Scores of people who were not scheduled to be vaccinated yesterday were among those who turned up at The Good Samaritan Inn in the Corporate Area hoping for a “lucky jab”.

In rolling out its COVID-19 vaccination programme almost two weeks ago, the Ministry of Health and Wellness started with health-care workers and people over 70 years old, before moving to the police, members of the military and other front-line workers.

The roll-out continued last week with Cabinet members, parliamentarians and heads of ministries and Government agencies who were at least 60 years of age.

This week the ministry said the priority group for vaccination is people 75 years and older, but that did not stop several people below the target group from heading to vaccination centres yesterday.

Among them was a woman in her late 60s, who got lucky last week and was given her first jab although not on the schedule.

Yesterday she returned with her sister, who is also in her 60s, confident that she knew enough about the system to get her sister a lucky jab.

“Last Wednesday I came here at nine o’clock with my 88-year-old father and they told me the same thing 75 and over. I made him go through and he got his, then I went back in the line and waited. We came at nine o’clock and I never got my vaccine until about 1:30 pm,” said the woman, who asked that her name be withheld.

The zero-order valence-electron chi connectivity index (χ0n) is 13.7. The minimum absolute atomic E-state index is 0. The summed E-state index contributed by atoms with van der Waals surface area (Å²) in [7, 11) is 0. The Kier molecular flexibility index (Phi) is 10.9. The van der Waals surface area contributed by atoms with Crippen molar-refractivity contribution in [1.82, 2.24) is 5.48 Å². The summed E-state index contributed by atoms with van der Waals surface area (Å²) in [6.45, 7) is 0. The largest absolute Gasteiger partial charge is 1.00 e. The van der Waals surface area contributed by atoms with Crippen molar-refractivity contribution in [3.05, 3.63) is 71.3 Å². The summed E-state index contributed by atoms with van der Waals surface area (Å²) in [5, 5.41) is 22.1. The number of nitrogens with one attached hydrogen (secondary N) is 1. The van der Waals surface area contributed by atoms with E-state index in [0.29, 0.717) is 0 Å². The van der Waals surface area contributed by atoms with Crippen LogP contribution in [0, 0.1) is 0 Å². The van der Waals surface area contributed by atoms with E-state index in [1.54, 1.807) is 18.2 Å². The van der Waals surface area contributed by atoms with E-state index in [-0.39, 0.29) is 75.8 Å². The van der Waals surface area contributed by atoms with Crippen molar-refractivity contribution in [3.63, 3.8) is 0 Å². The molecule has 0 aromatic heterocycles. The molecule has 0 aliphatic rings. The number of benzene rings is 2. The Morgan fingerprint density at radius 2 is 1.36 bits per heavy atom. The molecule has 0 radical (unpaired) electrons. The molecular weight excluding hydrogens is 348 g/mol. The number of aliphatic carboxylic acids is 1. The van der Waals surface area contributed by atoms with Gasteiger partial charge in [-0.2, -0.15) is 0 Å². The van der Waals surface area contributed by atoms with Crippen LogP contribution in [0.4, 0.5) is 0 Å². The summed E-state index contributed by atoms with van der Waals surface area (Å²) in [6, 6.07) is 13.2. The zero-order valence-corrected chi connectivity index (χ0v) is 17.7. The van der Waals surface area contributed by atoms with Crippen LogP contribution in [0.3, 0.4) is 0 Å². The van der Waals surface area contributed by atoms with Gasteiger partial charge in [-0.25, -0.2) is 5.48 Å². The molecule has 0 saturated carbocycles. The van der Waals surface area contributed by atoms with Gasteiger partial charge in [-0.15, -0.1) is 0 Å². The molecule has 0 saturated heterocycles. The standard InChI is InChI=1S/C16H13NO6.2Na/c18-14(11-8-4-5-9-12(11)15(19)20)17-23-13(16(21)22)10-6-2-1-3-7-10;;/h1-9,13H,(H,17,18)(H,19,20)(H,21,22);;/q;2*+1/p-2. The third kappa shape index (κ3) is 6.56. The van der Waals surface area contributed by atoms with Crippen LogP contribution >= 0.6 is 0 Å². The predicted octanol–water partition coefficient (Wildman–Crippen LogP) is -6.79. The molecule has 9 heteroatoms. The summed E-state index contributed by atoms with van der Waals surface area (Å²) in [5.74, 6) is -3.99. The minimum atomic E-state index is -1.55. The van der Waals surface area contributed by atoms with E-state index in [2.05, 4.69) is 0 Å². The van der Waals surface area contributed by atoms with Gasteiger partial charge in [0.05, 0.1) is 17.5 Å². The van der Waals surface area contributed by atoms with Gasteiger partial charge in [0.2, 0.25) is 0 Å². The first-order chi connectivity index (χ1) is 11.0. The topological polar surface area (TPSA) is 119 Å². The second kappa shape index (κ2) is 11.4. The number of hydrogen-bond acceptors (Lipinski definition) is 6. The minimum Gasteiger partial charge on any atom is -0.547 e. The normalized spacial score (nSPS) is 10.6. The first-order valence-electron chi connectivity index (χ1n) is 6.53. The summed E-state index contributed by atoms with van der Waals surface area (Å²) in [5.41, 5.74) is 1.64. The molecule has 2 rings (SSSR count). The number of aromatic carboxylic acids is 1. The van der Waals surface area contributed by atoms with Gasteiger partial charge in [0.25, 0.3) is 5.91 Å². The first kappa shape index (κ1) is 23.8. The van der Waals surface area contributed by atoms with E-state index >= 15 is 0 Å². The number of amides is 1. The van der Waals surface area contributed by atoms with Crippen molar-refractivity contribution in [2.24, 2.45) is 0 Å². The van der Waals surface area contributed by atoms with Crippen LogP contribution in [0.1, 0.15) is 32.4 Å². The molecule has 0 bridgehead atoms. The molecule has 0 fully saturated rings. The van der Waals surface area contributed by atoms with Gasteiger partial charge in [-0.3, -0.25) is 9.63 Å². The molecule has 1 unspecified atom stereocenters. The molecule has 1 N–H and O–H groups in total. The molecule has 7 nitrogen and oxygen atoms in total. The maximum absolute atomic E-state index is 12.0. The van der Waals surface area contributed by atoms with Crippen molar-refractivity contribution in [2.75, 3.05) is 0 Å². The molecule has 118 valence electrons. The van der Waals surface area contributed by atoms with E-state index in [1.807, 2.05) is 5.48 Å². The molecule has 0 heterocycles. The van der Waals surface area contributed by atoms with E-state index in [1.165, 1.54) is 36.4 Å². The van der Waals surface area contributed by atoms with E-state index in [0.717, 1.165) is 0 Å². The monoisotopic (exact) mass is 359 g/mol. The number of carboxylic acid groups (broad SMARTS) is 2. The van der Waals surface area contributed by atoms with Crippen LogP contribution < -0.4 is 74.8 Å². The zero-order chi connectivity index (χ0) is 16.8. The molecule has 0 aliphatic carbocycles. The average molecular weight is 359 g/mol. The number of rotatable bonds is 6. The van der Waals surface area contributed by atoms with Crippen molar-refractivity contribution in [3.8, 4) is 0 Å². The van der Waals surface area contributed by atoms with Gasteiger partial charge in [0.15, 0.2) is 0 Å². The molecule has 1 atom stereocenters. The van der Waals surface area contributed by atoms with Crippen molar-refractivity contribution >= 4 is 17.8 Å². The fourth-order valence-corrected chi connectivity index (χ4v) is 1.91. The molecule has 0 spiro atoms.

“My father got through first, but then I got back in the line and they give me the vaccine,” added the woman.

She said she had returned with her sister yesterday and they were prepared to wait as, based on the Ministry of Health’s protocols, once a vial of the Oxford-AstraZeneca vaccine is opened, all 10 or 11 doses it contains must be used.

“We closer to 70 than 60 and mi tek the jab already but we a wait because mi want mi sister to get it now,” the woman told the Jamaica Observer.

“We want the jab and honestly it was not a bad experience when I took it. Mi tek mi Panadol and about two days later everything was fine. There was some pain and you feel like you are going to get the flu, but you don’t actually get the flu, and then you just feel better. I feel perfect now,” added the woman as she urged Jamaicans to take the vaccine as soon as it becomes available.

“We must follow the rules. We are Jamaicans and our Government has done whatever they needed to do to get the vaccines and we should take them. There are some countries where the entire population has been vaccinated… and we must do it,” she declared.

Her less vocal sister, who was waiting in the wings, said she was desperate to get her jab.

“We must take it to avoid COVID-19 and I want to take the vaccine,” said the sister as she waited in the sparse shade outside the centre where Prime Minister Andrew Holness and Opposition Leader Mark Golding were among those to take the vaccine yesterday.

Since Jamaica started administering the COVID-19 vaccine just under two weeks ago, hundreds of people have turned up at vaccination centres hoping to be inoculated despite not being on the schedule.

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